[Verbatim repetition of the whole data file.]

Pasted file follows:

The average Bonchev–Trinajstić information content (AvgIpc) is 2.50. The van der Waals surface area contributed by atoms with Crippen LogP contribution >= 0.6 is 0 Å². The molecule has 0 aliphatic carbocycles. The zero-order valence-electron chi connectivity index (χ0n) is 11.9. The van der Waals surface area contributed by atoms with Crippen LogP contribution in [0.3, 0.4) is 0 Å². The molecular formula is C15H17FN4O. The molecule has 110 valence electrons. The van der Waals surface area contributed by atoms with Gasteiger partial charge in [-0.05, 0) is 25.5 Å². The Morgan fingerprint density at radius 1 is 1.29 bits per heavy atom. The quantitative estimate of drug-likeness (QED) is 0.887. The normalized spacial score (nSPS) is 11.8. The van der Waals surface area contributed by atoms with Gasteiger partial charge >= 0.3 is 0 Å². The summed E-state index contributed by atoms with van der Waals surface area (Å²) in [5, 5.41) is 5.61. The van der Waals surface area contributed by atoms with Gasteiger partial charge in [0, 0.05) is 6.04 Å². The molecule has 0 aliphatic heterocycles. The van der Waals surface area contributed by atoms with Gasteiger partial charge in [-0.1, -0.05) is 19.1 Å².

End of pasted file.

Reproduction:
The average Bonchev–Trinajstić information content (AvgIpc) is 2.50. The van der Waals surface area contributed by atoms with Crippen LogP contribution >= 0.6 is 0 Å². The molecule has 0 aliphatic carbocycles. The zero-order valence-electron chi connectivity index (χ0n) is 11.9. The van der Waals surface area contributed by atoms with Crippen LogP contribution in [0.3, 0.4) is 0 Å². The molecular formula is C15H17FN4O. The molecule has 110 valence electrons. The van der Waals surface area contributed by atoms with Gasteiger partial charge in [-0.05, 0) is 25.5 Å². The Morgan fingerprint density at radius 1 is 1.29 bits per heavy atom. The quantitative estimate of drug-likeness (QED) is 0.887. The normalized spacial score (nSPS) is 11.8. The van der Waals surface area contributed by atoms with Gasteiger partial charge >= 0.3 is 0 Å². The summed E-state index contributed by atoms with van der Waals surface area (Å²) in [5, 5.41) is 5.61. The van der Waals surface area contributed by atoms with Gasteiger partial charge in [0, 0.05) is 6.04 Å². The molecule has 0 aliphatic heterocycles. The van der Waals surface area contributed by atoms with Gasteiger partial charge in [-0.1, -0.05) is 19.1 Å².